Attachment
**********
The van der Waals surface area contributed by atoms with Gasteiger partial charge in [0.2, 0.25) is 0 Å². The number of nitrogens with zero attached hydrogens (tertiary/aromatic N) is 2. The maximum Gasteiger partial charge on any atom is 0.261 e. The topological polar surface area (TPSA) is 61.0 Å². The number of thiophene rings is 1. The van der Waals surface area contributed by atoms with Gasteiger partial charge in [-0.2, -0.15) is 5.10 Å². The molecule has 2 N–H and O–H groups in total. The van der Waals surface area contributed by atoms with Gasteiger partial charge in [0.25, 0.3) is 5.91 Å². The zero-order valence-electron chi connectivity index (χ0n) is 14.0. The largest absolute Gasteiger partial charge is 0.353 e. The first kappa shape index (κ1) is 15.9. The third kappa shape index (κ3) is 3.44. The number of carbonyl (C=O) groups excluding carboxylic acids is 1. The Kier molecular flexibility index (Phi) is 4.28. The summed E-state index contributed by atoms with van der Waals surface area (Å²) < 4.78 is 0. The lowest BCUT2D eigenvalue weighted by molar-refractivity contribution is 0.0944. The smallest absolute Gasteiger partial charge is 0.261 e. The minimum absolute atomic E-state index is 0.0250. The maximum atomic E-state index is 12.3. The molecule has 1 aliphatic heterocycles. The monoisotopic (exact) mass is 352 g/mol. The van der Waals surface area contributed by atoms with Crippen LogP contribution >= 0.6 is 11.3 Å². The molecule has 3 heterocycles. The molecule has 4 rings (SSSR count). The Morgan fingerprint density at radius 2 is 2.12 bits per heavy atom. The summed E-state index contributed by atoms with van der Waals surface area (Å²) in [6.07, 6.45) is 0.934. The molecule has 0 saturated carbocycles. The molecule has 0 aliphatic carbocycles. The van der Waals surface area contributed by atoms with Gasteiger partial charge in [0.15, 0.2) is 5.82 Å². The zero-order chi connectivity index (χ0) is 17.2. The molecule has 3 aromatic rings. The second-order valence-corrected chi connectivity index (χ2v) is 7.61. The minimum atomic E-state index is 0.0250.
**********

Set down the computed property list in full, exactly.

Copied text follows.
The van der Waals surface area contributed by atoms with Gasteiger partial charge in [0.2, 0.25) is 0 Å². The number of nitrogens with zero attached hydrogens (tertiary/aromatic N) is 2. The maximum Gasteiger partial charge on any atom is 0.261 e. The topological polar surface area (TPSA) is 61.0 Å². The number of thiophene rings is 1. The van der Waals surface area contributed by atoms with Gasteiger partial charge in [-0.2, -0.15) is 5.10 Å². The molecule has 2 N–H and O–H groups in total. The van der Waals surface area contributed by atoms with Gasteiger partial charge in [0.25, 0.3) is 5.91 Å². The zero-order valence-electron chi connectivity index (χ0n) is 14.0. The largest absolute Gasteiger partial charge is 0.353 e. The first kappa shape index (κ1) is 15.9. The third kappa shape index (κ3) is 3.44. The number of carbonyl (C=O) groups excluding carboxylic acids is 1. The Kier molecular flexibility index (Phi) is 4.28. The summed E-state index contributed by atoms with van der Waals surface area (Å²) < 4.78 is 0. The lowest BCUT2D eigenvalue weighted by molar-refractivity contribution is 0.0944. The smallest absolute Gasteiger partial charge is 0.261 e. The minimum absolute atomic E-state index is 0.0250. The maximum atomic E-state index is 12.3. The molecule has 1 aliphatic heterocycles. The monoisotopic (exact) mass is 352 g/mol. The van der Waals surface area contributed by atoms with Crippen LogP contribution >= 0.6 is 11.3 Å². The molecule has 3 heterocycles. The molecule has 4 rings (SSSR count). The Morgan fingerprint density at radius 2 is 2.12 bits per heavy atom. The summed E-state index contributed by atoms with van der Waals surface area (Å²) in [6.07, 6.45) is 0.934. The molecule has 0 saturated carbocycles. The molecule has 0 aliphatic carbocycles. The van der Waals surface area contributed by atoms with Gasteiger partial charge in [0.15, 0.2) is 5.82 Å². The zero-order chi connectivity index (χ0) is 17.2. The molecule has 3 aromatic rings. The second-order valence-corrected chi connectivity index (χ2v) is 7.61. The minimum atomic E-state index is 0.0250.